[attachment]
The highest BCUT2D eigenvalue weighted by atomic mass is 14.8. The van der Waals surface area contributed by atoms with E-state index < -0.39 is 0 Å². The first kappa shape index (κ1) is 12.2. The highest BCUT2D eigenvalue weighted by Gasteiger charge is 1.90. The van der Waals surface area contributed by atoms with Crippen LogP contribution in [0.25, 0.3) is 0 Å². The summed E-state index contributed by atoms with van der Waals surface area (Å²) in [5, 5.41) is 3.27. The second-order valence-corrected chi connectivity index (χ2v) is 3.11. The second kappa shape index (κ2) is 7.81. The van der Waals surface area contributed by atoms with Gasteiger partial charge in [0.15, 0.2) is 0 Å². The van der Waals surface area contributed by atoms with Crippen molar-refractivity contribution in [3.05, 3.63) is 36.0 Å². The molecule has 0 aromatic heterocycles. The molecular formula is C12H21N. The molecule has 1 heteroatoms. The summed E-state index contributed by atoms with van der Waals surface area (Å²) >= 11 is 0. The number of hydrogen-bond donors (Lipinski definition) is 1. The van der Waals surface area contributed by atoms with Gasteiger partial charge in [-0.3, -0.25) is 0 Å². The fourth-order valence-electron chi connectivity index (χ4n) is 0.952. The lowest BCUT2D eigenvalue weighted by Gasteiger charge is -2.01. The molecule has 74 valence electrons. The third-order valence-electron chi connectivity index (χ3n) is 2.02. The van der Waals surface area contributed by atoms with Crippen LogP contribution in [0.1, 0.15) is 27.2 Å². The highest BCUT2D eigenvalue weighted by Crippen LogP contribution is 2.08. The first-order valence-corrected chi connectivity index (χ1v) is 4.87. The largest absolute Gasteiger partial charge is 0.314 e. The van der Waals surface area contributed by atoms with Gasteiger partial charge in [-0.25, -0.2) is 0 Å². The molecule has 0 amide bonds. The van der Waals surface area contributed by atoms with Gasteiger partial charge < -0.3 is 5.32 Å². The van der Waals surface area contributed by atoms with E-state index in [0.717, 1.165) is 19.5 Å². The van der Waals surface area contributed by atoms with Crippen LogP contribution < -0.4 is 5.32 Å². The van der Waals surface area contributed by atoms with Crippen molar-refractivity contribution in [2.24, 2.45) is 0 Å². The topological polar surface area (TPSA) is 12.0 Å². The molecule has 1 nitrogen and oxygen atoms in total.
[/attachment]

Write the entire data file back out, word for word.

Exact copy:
The highest BCUT2D eigenvalue weighted by atomic mass is 14.8. The van der Waals surface area contributed by atoms with E-state index < -0.39 is 0 Å². The first kappa shape index (κ1) is 12.2. The highest BCUT2D eigenvalue weighted by Gasteiger charge is 1.90. The van der Waals surface area contributed by atoms with Crippen LogP contribution in [0.25, 0.3) is 0 Å². The summed E-state index contributed by atoms with van der Waals surface area (Å²) in [5, 5.41) is 3.27. The second-order valence-corrected chi connectivity index (χ2v) is 3.11. The second kappa shape index (κ2) is 7.81. The van der Waals surface area contributed by atoms with Gasteiger partial charge in [0.15, 0.2) is 0 Å². The van der Waals surface area contributed by atoms with Crippen molar-refractivity contribution in [3.05, 3.63) is 36.0 Å². The molecule has 0 aromatic heterocycles. The molecular formula is C12H21N. The molecule has 1 heteroatoms. The summed E-state index contributed by atoms with van der Waals surface area (Å²) >= 11 is 0. The number of hydrogen-bond donors (Lipinski definition) is 1. The van der Waals surface area contributed by atoms with Gasteiger partial charge in [-0.3, -0.25) is 0 Å². The fourth-order valence-electron chi connectivity index (χ4n) is 0.952. The lowest BCUT2D eigenvalue weighted by Gasteiger charge is -2.01. The molecule has 74 valence electrons. The third-order valence-electron chi connectivity index (χ3n) is 2.02. The van der Waals surface area contributed by atoms with Crippen LogP contribution in [0.1, 0.15) is 27.2 Å². The highest BCUT2D eigenvalue weighted by Crippen LogP contribution is 2.08. The first-order valence-corrected chi connectivity index (χ1v) is 4.87. The largest absolute Gasteiger partial charge is 0.314 e. The van der Waals surface area contributed by atoms with Gasteiger partial charge in [-0.25, -0.2) is 0 Å². The molecule has 0 amide bonds. The van der Waals surface area contributed by atoms with Gasteiger partial charge < -0.3 is 5.32 Å². The van der Waals surface area contributed by atoms with E-state index in [0.717, 1.165) is 19.5 Å². The van der Waals surface area contributed by atoms with Crippen LogP contribution < -0.4 is 5.32 Å². The van der Waals surface area contributed by atoms with Crippen molar-refractivity contribution in [2.24, 2.45) is 0 Å². The topological polar surface area (TPSA) is 12.0 Å². The molecule has 1 nitrogen and oxygen atoms in total.